Over the years Jimmy Barnes has had more hits than just about any other Aussie artist, and he holds the record for the most number one albums in a row to prove it. This month Barnes features in two great programs, Jimmy Barnes: Up Close And Personal on Ovation and as a co-host on MAX’S pop-culture panel show The Know.
For a man who’s already reached living-legend status he’s incredibly down- to-earth. “I’ve just always connected with people,” says Barnes. “As much as I feel like I can relate to somebody who works in a car factory… I feel like I can relate to the best singers in the world. I don’t think they are any better than me or I’m any worse than them, and it’s the same with people in general.”
Such humble words are surprising considering he’s had a career that many would envy, having started in the ’70s as the frontman for what would become our biggest ever pub band, Cold Chisel, then moving on to massive success as a solo artist.
But things haven’t always been plain sailing for Barnes. The ’90s in particular proved to be a difficult time, beset with financial trouble. But the experience proved to be a wake-up call.
“I got rid of everything and paid off my debts. I sat back and I had nothing, [but] I had my voice and I had my family. And it made me realise that they were the only things that were really important to me.”
More recently he’s turned another corner after undergoing major heart surgery last year. Refusing to lay idle while recovering, he found “a new sense of urgency”, and set to work writing songs. The result is a new album, Out In The Blue, which features songs that he believes are his best ever. “I sat down and I got out the emotions that I wanted to put into an album. So from a songwriting point of view, I think they’re the best songs I’ve ever written.”
If Barnes is feeing inspired, it’s a much purer force that’s driving his creativity these days, after a well-documented battle with drugs and alcohol. “My kids inspire me now. My daughter [E-J] is touring with Neil Finn’s son [Liam]. They’re making really interesting records… it’s sort of a genetic progression. The kids are like upgraded software.”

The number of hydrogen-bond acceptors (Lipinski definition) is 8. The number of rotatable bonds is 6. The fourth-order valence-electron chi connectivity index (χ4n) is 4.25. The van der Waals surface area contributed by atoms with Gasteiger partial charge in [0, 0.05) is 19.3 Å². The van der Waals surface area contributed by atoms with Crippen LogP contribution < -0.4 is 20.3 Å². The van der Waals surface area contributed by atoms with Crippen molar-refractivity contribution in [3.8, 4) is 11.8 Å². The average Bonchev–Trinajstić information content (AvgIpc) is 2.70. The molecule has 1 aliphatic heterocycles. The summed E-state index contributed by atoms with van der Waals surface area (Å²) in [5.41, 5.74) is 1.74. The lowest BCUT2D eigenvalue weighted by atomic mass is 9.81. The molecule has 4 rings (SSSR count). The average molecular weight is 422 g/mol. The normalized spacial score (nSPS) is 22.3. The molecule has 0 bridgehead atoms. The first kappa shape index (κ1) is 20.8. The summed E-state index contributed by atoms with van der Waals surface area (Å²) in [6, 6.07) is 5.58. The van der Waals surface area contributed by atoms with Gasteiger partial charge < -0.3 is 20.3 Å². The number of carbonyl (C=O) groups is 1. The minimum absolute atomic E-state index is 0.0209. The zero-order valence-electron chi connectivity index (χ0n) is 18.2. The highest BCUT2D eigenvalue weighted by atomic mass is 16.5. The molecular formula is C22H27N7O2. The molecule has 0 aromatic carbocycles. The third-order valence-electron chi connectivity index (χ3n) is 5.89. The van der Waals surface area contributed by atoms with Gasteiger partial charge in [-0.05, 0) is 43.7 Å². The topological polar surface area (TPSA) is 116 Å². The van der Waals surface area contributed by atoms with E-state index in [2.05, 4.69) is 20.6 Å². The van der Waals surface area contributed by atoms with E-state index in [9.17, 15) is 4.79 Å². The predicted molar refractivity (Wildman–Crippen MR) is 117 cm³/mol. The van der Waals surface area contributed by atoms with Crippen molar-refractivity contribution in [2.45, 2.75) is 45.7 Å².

After over thirty years of singing everything from rock, to blues, and soul, you would think that finding new ground to break would prove challenging, but Barnes is full of ideas. “Well I haven’t really done a country record yet. I think that really great country music is like white people’s soul music… it means a lot to us socially and emotionally. I also want to do an album of traditional Australian songs in the sense of The Wild Colonial Boy and Waltzing Matilda; there are a million songs like that [which] haven’t surfaced. I know there are lots of songs that the Scottish and Irish sailors brought over. It’s a real part of Australian history.”
Then there’s the possibility that he might team up again with mate and musician Neil Finn after their successful collaboration Blue Hotel on his latest album. “Neil wants me to do an album of ‘crooner’ ballads… So who knows that might happen.”
Is there anything he won’t do? “I think it’s pretty safe to say I wont do a jazz record, ’cause I can’t scat.”
As for the perfect duet, considering he’s already sung with such greats as Tina Turner and John Farnham, is there anyone else he’s keen to share the mike with? “Oh, Aretha Franklin, I’d love to do one with Aretha.”
And who knows, considering his boundless energy and seemingly endless enthusiasm, it certainly seems that if you are Jimmy Barnes, anything is possible.
This article first appeared in AUSTAR magazine, May 2008